This paper examines the motivations and contexts for China’s highly educated, financially independent single urban women to willingly participate in parental matchmaking. Based on the analysis of two rounds of in-depth interviews with 25 never-married women in Shanghai, Shenzhen and Guangzhou, we find that their participation in parental matchmaking is best understood as an intergenerational alliance formed to mitigate perceived insecurities. Neo-familism, state-endorsed stigmatization and discriminatory polices explain why parents and daughters both prioritize socio-economic security in mate selection. However, the benefits of this inter-generational collaboration are doubtful and asymmetrical, more beneficial to parents than daughters. We contribute to the literature by specifying how state-promoted discourses, neo-familism and women’s lived experiences explain their participation in parental matchmaking.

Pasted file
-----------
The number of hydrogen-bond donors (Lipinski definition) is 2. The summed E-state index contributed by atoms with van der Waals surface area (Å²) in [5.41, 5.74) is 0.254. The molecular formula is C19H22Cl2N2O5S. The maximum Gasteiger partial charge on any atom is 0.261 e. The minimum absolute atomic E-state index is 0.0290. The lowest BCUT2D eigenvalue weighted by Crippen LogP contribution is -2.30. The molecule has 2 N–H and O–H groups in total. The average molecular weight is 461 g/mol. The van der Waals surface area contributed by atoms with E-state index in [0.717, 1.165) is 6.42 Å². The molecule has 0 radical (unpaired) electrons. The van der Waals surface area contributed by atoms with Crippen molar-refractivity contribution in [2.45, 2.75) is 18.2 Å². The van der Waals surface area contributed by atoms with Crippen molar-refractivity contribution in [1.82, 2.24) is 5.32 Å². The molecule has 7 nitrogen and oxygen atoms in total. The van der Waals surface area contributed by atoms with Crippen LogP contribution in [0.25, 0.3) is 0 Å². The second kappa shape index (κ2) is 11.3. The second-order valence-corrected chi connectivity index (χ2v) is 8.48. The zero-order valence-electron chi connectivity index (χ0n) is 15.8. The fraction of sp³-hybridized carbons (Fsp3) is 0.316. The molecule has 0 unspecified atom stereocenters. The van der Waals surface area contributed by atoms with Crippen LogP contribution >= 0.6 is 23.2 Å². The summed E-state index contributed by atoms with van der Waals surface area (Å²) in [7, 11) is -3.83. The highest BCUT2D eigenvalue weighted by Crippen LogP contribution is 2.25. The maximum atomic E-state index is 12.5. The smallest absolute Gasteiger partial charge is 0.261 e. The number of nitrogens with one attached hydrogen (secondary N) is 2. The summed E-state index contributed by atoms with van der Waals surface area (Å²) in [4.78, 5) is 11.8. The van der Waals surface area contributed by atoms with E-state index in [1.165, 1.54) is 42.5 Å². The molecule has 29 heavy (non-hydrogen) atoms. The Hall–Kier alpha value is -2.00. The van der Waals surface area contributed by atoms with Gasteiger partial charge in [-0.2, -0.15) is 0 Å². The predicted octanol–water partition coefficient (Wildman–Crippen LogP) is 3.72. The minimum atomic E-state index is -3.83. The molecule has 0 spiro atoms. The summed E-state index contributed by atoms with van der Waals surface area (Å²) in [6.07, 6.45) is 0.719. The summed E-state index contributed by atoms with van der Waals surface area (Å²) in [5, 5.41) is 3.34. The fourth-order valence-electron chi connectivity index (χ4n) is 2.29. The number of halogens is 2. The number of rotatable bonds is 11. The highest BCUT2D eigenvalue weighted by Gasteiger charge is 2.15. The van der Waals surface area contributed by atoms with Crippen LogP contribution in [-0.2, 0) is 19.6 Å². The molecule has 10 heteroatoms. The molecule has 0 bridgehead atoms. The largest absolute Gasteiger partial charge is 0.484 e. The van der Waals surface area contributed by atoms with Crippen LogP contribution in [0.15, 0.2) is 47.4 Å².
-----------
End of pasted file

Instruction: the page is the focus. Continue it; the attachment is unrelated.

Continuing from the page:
Bibliographical noteFunding Information:
The author(s) disclosed receipt of the following financial support for the research, authorship, and/or publication of this article: This research was funding by a General Research Fund from the Hong Kong Research Grants Council (Grant code: LU 13602417)
© The Author(s) 2022.
- Chinese single women
- gender & family